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The big stock market drop reminded some skittish investors of “Black Monday” in 1987. On that fateful day the Dow crashed -23%.

The S&P 500 has fallen 6% in the last five days.

Time to freak out?

Nope.

First, some context. Prior to the stock market selloff that began last week, it had been 404 trading days since the S&P 500 corrected more than -3%. On the heels of the best January (S&P 500 +5.6%) since 1997, that was the longest streak going all the way back to 1928. What goes straight up, eventually comes down.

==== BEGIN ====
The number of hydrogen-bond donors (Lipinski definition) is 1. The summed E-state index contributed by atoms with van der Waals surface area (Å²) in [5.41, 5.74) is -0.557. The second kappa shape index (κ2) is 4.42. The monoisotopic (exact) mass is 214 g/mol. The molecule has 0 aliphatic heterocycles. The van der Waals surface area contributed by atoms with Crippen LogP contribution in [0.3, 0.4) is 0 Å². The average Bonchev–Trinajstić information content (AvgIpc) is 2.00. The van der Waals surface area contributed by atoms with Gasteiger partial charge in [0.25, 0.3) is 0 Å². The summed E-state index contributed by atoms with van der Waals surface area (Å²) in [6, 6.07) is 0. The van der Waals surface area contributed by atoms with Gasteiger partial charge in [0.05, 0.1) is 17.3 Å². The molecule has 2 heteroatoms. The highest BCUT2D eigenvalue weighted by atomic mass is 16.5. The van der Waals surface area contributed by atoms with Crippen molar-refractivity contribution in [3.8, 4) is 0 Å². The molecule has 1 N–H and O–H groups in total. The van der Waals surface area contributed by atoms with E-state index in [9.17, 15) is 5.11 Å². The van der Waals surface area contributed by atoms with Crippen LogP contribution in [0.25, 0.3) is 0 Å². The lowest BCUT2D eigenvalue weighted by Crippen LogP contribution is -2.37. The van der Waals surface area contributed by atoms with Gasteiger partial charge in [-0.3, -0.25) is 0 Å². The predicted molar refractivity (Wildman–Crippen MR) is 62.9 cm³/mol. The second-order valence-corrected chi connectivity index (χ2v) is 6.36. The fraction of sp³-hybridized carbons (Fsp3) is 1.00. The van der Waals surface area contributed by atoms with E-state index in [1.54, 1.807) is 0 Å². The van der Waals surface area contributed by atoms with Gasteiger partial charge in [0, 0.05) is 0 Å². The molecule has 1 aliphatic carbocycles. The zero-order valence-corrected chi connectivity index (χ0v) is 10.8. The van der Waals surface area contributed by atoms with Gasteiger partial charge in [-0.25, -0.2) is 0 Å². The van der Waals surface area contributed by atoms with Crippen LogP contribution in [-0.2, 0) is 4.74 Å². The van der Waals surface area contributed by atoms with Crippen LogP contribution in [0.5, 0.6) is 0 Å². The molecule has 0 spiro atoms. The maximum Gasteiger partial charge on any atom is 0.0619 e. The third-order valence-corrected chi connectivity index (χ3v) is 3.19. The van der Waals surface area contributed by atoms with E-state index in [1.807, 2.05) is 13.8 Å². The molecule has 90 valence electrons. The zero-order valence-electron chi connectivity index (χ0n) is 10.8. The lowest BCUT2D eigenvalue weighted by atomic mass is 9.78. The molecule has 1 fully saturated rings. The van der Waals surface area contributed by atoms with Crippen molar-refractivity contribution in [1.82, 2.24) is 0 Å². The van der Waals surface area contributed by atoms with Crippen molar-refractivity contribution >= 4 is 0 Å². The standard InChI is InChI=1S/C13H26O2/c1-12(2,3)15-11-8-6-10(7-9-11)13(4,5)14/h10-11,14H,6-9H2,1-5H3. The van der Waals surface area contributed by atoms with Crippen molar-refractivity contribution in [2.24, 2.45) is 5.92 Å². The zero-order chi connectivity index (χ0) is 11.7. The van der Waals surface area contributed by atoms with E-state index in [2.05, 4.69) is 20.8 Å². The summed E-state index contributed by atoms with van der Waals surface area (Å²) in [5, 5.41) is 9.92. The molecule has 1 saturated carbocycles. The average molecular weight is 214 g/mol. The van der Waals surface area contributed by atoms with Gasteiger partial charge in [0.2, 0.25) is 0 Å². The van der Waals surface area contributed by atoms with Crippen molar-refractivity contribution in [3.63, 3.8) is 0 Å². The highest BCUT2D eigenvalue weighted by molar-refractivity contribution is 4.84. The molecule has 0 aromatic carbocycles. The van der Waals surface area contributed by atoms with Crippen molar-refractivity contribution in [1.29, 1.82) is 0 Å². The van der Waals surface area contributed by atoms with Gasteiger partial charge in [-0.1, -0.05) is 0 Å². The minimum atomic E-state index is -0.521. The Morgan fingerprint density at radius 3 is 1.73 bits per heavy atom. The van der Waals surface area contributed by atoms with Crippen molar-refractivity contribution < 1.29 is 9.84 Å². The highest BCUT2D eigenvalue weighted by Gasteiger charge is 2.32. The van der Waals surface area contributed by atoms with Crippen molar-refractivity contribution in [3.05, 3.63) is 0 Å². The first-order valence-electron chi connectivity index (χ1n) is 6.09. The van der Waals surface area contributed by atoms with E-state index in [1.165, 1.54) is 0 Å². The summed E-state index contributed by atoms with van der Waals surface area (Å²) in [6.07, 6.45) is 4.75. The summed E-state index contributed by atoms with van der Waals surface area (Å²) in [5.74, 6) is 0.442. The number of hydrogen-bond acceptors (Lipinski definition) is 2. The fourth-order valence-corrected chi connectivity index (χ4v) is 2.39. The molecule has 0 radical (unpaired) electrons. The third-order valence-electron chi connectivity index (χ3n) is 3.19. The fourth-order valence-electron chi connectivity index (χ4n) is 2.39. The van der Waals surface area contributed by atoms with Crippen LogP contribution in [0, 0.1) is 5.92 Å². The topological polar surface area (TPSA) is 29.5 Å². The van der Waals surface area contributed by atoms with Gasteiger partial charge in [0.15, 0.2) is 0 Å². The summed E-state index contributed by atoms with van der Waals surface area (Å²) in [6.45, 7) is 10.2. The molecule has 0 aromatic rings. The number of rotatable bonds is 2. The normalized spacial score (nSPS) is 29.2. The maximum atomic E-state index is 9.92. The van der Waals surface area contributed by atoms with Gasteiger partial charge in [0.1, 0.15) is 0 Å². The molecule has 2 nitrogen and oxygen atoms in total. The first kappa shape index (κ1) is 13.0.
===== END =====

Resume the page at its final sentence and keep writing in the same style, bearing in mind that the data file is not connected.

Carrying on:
Earlier this morning, Hedgeye CEO Keith McCullough called into The Macro Show live from Boston, where he’s meeting with institutional investors. He explained what happened on Monday and how this market is nothing like 1987.

“In 1987 there were drastically different economic conditions, profit conditions, and drastically different expectations for things like emerging markets and Russia,” McCullough explains in the clip above.

Instead of drawing comparisons to the stock crash of 1987, investors should be avoiding other more risky asset classes.

Watch the above clip for more insight.

McCullough: This Market Is Nothing Like 1987 - the macro show